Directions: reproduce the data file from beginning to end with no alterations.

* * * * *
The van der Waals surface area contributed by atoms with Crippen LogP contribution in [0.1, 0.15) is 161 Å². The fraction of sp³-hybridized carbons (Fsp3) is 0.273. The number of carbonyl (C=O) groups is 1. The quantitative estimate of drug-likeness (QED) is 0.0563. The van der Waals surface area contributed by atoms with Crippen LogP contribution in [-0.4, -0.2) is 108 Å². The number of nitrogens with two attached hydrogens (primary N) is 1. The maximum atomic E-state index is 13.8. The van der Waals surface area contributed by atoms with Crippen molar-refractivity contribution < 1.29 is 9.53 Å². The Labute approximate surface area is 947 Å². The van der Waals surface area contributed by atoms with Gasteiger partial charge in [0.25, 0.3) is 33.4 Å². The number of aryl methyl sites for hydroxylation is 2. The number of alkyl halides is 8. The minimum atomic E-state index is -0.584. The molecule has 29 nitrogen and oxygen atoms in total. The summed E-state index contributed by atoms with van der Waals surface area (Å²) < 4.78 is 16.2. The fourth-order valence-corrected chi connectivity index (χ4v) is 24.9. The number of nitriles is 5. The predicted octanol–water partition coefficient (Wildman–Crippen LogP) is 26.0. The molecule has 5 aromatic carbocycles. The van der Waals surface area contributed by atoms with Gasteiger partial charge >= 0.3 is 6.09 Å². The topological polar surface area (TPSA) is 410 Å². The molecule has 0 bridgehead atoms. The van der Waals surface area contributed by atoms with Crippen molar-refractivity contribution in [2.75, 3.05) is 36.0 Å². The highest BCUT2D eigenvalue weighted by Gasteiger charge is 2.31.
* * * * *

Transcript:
The van der Waals surface area contributed by atoms with Crippen LogP contribution in [0.1, 0.15) is 161 Å². The fraction of sp³-hybridized carbons (Fsp3) is 0.273. The number of carbonyl (C=O) groups is 1. The quantitative estimate of drug-likeness (QED) is 0.0563. The van der Waals surface area contributed by atoms with Crippen LogP contribution in [-0.4, -0.2) is 108 Å². The number of nitrogens with two attached hydrogens (primary N) is 1. The maximum atomic E-state index is 13.8. The van der Waals surface area contributed by atoms with Crippen molar-refractivity contribution < 1.29 is 9.53 Å². The Labute approximate surface area is 947 Å². The van der Waals surface area contributed by atoms with Gasteiger partial charge in [0.25, 0.3) is 33.4 Å². The number of aryl methyl sites for hydroxylation is 2. The number of alkyl halides is 8. The minimum atomic E-state index is -0.584. The molecule has 29 nitrogen and oxygen atoms in total. The summed E-state index contributed by atoms with van der Waals surface area (Å²) < 4.78 is 16.2. The fourth-order valence-corrected chi connectivity index (χ4v) is 24.9. The number of nitriles is 5. The predicted octanol–water partition coefficient (Wildman–Crippen LogP) is 26.0. The molecule has 5 aromatic carbocycles. The van der Waals surface area contributed by atoms with Gasteiger partial charge >= 0.3 is 6.09 Å². The topological polar surface area (TPSA) is 410 Å². The molecule has 0 bridgehead atoms. The van der Waals surface area contributed by atoms with Crippen molar-refractivity contribution in [2.75, 3.05) is 36.0 Å². The highest BCUT2D eigenvalue weighted by Gasteiger charge is 2.31.